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5.4.13

Colbert gets fake EEG'd

Hot on the heels of the huge push this week about the NIH BRAIN project, Francis Collins, Director of the massive NIH, made an appearance on the always-awesome Colbert Report (which several friends pointed me to).


During the interview Collins has Colbert place an EEG cap on his head and shows off what's supposed to be Colbert's brain's electrical activity.

Except it's clearly not. At least, not really happening live anyway.

I know a thing or two about EEG and over the years I've personally collected EEG data from more than 100 people. I'm willing to give 5:1 odds on the data being shown being pre-recorded (probably not from Colbert).

This isn't a big deal. But I find it amusing because, remember, Collins is the head of an institute that doles out $30.9 billion each year in biomedical research funding and just announced with the White House a huge $100M project specifically geared toward understanding the brain.

And with all that money Collins still can't get good enough tech to do an honest real-time EEG demonstration.

Here's Colbert with the cap on:


See that thing hanging by his eye? That's an external electrode used to record eye movements and to use as a signal reference. Not hooked up. So what's the signal being referenced to? Maybe another electrode?

Here's a data trace:

The big fluctuations behind Colbert's head are visual alpha (see here for a primer on alpha). The high-frequency activity behind Collins (in the lower left) is muscle artifact (probably frontal cortical); remember muscles work off electrical activity, too, and our face muscles are much closed to the EEG electrodes than the brain so muscle activity shows up as a huge artifact in EEG.

In the upper left you can see some lower frequency (maybe 2Hz?) shifts. While I can't see a time-scale, knowing that the activity behind Colbert is about a 10Hz oscillation (because that's what the visual cortex does) gives me a rough time scale. This low-frequency activity tells me the data aren't being filtered below at least 2Hx.

This all tells me several things:
  1. If this were real data, Collins is boring the shit out of Colbert given how high that visual alpha activity is (visual alpha activity increases when someone is drowsy or has their eyes closed).
  2. The data are not being filtered using too low or too high of a bandpass filter, so artifacts like muscle and movement artifacts (high frequency artifacts) and eye movements and blinks (low frequency) should be visible.
  3. The lack of crazy data noise when Colbert turns his head tells me these data aren't real. When you move your head like Colbert the physical movement of the electrodes and wires, along with all the muscles used to move your head, shows up as a huge artifact.
  4. The lack of any eye blinks or movement artifacts picked up by the frontal electrodes (near the eyes) tells me these data aren't real.
Pretty wild what you can infer from a bunch of squiggles once you know what to look for, huh?

9 comments:

  1. Anonymous06:17

    Plus the camera panned in on the laptop which was showing the ctrl-alt-del to log in page

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  2. Good observations Brad. I agree it's not real -- and good call Anonymous on the laptop screen. Here are more clues I noticed:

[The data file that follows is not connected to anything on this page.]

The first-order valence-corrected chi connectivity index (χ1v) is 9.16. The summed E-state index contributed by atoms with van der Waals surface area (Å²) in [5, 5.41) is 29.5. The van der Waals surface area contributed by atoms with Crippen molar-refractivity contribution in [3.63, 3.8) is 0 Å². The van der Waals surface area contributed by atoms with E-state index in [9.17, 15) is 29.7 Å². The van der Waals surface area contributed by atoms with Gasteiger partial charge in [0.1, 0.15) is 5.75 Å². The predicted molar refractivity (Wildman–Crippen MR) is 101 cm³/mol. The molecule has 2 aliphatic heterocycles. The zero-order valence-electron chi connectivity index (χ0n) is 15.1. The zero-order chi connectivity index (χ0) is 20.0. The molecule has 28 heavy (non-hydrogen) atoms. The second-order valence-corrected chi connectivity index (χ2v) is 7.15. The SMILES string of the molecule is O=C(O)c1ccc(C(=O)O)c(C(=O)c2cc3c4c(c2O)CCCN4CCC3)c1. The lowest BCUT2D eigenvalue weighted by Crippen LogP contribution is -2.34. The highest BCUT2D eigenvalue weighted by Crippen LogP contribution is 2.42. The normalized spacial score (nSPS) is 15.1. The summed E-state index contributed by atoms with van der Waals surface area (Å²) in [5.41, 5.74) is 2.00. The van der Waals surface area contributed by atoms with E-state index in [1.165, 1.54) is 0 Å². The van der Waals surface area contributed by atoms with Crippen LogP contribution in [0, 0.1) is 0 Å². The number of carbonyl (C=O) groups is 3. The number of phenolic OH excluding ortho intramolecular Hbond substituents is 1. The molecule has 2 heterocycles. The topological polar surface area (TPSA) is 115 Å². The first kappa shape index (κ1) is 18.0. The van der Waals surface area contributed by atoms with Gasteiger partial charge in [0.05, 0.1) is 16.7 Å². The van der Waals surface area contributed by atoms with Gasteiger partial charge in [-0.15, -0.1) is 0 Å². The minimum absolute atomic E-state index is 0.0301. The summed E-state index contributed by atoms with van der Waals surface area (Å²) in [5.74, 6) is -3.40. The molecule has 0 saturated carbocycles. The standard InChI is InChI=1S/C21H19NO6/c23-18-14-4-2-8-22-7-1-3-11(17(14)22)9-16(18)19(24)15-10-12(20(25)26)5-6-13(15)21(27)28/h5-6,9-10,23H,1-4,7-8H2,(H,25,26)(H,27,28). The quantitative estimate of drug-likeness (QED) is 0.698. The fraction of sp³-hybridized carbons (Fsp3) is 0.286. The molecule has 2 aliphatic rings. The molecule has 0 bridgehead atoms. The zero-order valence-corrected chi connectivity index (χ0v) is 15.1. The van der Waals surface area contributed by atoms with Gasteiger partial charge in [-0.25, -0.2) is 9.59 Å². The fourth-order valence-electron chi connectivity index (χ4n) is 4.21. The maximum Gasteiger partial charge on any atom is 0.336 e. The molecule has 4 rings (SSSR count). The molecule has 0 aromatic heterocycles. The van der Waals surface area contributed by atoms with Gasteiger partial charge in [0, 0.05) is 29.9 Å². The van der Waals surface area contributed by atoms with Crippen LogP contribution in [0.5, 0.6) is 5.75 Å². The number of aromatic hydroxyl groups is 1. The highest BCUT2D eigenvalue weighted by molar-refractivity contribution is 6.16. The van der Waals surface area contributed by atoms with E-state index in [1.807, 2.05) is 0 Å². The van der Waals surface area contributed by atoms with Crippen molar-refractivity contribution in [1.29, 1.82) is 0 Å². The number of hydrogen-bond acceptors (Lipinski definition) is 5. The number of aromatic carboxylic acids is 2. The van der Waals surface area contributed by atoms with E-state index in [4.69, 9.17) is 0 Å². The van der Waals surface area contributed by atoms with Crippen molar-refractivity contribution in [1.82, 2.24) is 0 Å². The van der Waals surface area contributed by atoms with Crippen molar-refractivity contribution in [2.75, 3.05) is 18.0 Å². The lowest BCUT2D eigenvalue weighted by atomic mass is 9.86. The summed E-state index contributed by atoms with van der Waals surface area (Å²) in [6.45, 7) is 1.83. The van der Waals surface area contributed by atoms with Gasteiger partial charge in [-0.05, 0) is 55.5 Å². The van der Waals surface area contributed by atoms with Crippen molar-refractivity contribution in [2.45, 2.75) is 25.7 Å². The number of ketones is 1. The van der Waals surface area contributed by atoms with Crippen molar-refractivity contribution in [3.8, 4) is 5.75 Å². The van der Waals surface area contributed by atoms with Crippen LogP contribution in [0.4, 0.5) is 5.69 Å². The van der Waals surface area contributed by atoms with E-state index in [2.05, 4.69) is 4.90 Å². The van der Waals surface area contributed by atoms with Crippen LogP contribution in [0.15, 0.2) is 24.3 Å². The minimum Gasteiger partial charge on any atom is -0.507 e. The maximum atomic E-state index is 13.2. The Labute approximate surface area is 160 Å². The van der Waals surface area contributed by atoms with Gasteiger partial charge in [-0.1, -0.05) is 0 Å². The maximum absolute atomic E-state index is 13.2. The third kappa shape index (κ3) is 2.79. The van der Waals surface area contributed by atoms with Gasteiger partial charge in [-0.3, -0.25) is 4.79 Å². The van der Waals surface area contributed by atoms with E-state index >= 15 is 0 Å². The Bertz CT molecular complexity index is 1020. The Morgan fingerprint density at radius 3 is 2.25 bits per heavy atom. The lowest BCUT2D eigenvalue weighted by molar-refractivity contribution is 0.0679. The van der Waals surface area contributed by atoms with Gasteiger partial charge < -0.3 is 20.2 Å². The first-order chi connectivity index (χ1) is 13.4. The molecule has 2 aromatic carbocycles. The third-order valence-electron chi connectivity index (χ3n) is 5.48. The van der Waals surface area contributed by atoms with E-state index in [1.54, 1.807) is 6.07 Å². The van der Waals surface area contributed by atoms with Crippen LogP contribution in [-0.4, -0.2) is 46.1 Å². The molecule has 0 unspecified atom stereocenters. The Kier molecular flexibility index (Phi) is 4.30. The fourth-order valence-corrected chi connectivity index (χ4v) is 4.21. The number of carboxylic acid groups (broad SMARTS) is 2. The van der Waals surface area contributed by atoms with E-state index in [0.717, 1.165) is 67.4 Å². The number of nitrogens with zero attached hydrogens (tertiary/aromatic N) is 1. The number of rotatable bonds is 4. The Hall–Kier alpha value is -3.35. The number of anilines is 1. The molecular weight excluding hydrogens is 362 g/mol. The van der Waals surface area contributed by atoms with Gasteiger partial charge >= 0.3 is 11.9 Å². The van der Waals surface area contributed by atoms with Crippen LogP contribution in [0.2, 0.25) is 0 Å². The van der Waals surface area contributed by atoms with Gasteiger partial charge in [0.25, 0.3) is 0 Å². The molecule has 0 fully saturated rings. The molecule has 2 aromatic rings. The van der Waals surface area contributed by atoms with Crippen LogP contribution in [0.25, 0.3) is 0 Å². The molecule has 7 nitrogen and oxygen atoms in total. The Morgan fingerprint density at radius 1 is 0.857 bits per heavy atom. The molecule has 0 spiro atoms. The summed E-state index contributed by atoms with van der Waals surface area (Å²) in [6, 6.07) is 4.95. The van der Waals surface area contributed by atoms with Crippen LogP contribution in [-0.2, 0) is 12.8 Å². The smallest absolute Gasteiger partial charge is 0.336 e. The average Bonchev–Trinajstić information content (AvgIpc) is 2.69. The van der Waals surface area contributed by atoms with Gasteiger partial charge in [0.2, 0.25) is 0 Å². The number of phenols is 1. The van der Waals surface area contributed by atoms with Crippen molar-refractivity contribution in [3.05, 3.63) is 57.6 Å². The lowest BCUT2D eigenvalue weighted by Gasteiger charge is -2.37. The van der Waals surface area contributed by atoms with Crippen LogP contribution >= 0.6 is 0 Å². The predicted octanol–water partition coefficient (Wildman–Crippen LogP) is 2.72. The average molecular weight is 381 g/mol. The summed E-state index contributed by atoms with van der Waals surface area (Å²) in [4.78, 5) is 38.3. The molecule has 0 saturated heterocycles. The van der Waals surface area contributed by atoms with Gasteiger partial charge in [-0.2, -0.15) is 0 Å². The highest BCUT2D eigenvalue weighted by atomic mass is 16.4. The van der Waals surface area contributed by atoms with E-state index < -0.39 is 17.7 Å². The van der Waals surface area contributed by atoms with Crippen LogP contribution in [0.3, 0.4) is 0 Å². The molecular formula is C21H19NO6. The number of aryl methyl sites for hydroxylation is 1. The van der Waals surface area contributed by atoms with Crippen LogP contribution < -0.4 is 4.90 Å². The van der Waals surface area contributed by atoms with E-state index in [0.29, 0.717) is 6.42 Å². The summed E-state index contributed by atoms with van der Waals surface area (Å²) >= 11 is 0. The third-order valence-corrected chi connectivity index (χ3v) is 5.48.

- instant-on cap, no electrode gel? Not with those electrodes -- those don't look like "dry" electrodes (which tend to be huge), and it's certainly not an EGI-type net with sponge electrodes. (But they could have done some creative editing and reshot a faux-capping and decapping without gel to stymie the proliferation of unglamorous screencaps of Stephen looking like a gay pornstar with his hair covered in electrode gel!)
    - where's the amp? methinks even the equipment is a sham, and the duct tape is actually forcing the mating of the EEG connector to an RS232 to a USB cable against nature's will. :-) But if this thing really exists -- i.e., a 64-electrode cap that plugs directly into a USB port -- I want one!

    The reference electrode checks out though. If you look closely at the channel labels on the running EEG, each channel is referenced to "A1A2", so linked mastoids.

    Does anyone recognize the acquisition software?

    ReplyDelete
    Replies
    1. Exactly. No amp, no gel, no EEG hair... what the heck?! And nice spot about the electrical tape. Don't know what the software is.

      Delete
  3. Anonymous22:39

    This bugged me so much I had to search and search to see if anyone picked up on this. My only electrical brain recordings are on mice but even I could tell that this was not a live recording, for all of the reasons mentioned. And the laptop was off....good catch.

    ReplyDelete
  4. Good points. They might have been referencing to something other than EOG (average, Cz, ears) so the hanging EOG is not decisive in itself. But the fact that the recording didn't turn into one huge black blob with head movement is pretty telling.

    Live EEG wouldn't make good TV. You never know in advance whether it's going to look all pretty and wave-y, or a horrible black mess of muscle spikes.

    ReplyDelete
    Replies
    1. That was kind of my point though, NS. The technology and theory is such that we should be able to a live EEG demo quickly, using dry, wireless EEG and real-time artifact cleaning. But the NIH budgets around that are nearly non-existant. Just a little ironic.

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  5. The signal also loops - check out approx 3:52 and 4:20 in the above clip :)

    ReplyDelete
    Replies
    1. You're much more observant than I! I was looking for something like that but couldn't find it. Nice.

      Delete
  6. James16:32

    Francis Collins thinks the amygdala is the brain's pleasure center?

    ReplyDelete